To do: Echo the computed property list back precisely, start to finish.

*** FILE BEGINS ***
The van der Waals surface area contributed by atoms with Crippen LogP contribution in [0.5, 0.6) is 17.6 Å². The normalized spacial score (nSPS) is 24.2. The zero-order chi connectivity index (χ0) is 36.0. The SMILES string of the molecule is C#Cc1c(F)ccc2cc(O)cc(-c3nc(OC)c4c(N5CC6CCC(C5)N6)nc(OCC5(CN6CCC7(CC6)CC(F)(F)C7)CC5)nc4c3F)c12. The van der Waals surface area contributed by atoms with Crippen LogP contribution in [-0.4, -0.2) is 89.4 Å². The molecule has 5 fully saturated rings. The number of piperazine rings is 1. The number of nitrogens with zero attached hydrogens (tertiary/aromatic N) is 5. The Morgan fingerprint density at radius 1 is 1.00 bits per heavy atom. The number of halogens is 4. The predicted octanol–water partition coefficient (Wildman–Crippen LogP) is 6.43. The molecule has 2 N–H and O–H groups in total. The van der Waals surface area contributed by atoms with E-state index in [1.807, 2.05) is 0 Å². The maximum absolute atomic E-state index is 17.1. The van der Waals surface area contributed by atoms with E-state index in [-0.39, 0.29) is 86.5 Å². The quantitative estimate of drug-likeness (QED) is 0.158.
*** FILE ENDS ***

The van der Waals surface area contributed by atoms with Crippen LogP contribution in [0.5, 0.6) is 17.6 Å². The normalized spacial score (nSPS) is 24.2. The zero-order chi connectivity index (χ0) is 36.0. The SMILES string of the molecule is C#Cc1c(F)ccc2cc(O)cc(-c3nc(OC)c4c(N5CC6CCC(C5)N6)nc(OCC5(CN6CCC7(CC6)CC(F)(F)C7)CC5)nc4c3F)c12. The van der Waals surface area contributed by atoms with Crippen LogP contribution in [-0.4, -0.2) is 89.4 Å². The molecule has 5 fully saturated rings. The number of piperazine rings is 1. The number of nitrogens with zero attached hydrogens (tertiary/aromatic N) is 5. The Morgan fingerprint density at radius 1 is 1.00 bits per heavy atom. The number of halogens is 4. The predicted octanol–water partition coefficient (Wildman–Crippen LogP) is 6.43. The molecule has 2 N–H and O–H groups in total. The van der Waals surface area contributed by atoms with E-state index in [1.807, 2.05) is 0 Å². The maximum absolute atomic E-state index is 17.1. The van der Waals surface area contributed by atoms with E-state index in [-0.39, 0.29) is 86.5 Å². The quantitative estimate of drug-likeness (QED) is 0.158.